Optimise Your Blasting – 5. How to Save Over 30% of your Total Blasting Costs

When it comes to dry abrasive blasting, the efficiency of your blasting setup is often measured by how much area you can cover in a given time, and the amount of abrasive you use to do it.

In this video series, we show you how you can optimise your blasting setup to help you save time and potentially reduce the overall cost of your job by almost 30%, saving over four hours in blast time alone every 100m2. To show how this is possible, we talk about what an abrasive blast system is, the variables that affect the efficiency of your blasting process, how to reduce dynamic pressure loss, the difference between air pressure and air flow, and how changing your blast setup affects the overall cost of your job.

In this video we’re going to go over the key points of the series that result in us finding a blasting setup that can save you both time and money - but remember you can always watch any part, at any time if you want the full story.

In part 1, we cover what an abrasive blast system is. Typically, an air compressor feeds air to an Abrasive Blast Machine, where the high pressure air is mixed with the abrasive media, which then travels along the blast hose, and out of the nozzle at the end; hitting the surface being blasted, creating a surface profile for painting, removing any rust or existing coatings in the process.

The main goal of an abrasive blast system is to provide the abrasive with as much energy of movement, also known as kinetic energy, as possible. The amount of kinetic energy the grit carries is dependent on two things; the mass of the grit, which is defined by the size and weight of the abrasive you are blasting with; and the speed of the grit, which is created by the inlet pressure at the blast nozzle.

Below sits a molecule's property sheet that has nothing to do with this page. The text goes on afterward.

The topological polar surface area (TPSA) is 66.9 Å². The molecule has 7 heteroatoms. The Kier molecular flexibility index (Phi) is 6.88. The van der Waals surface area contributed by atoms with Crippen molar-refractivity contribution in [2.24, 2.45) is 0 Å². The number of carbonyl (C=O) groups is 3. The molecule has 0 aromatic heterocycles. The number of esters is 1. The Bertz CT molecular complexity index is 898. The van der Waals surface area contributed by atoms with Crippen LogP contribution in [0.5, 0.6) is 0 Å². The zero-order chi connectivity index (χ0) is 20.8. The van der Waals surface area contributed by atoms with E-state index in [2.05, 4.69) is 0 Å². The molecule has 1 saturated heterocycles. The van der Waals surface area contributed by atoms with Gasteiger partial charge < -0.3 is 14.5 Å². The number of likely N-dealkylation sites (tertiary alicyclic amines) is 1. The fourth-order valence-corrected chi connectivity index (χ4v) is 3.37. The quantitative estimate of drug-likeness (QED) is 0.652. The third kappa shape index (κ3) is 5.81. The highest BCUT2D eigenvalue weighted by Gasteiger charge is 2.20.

The more kinetic energy your abrasive has, the more severely it will impact the surface you’re blasting, which allows you to complete the job in less time, using less abrasive. This means the more kinetic energy you can give your abrasive, the more efficient your blast.

So how do we give the abrasive more kinetic energy? This is discussed in-detail in part 2, by looking at the key variables that affect the efficiency of your blasting process, addressing the effects of air quality (air humidity in particular), and choice of abrasive. We also look in more detail at how to reduce dynamic pressure losses.

Dynamic pressure losses are caused by how the air moves through the blast system. These pressure losses occur mainly in the abrasive blast machine, and across the length of the blast hose.

To best illustrate the effects of dynamic pressure loss, we likened the air moving through a blast machine, to water in a river. When a river is straight, the water flows faster. However, when there are bends in a river, typically the water slows down. The same is true of air moving through a blast machine – if the pipework has lots of bends and constrictions in it, the air speed and pressure drops.

Also, as water flows through a river, typically water at the centre of the river flows faster than water that’s closer to the edges. This is the Boundary Layer Effect, and similarly occurs when air flows, as air around the circumference of a pipe travels slower than air in the centre. Importantly, the amount of slow moving air around the circumference is always the same, regardless of how large the pipe is, so as a result you get more fast flowing air in larger diameter pipes, compared to smaller ones.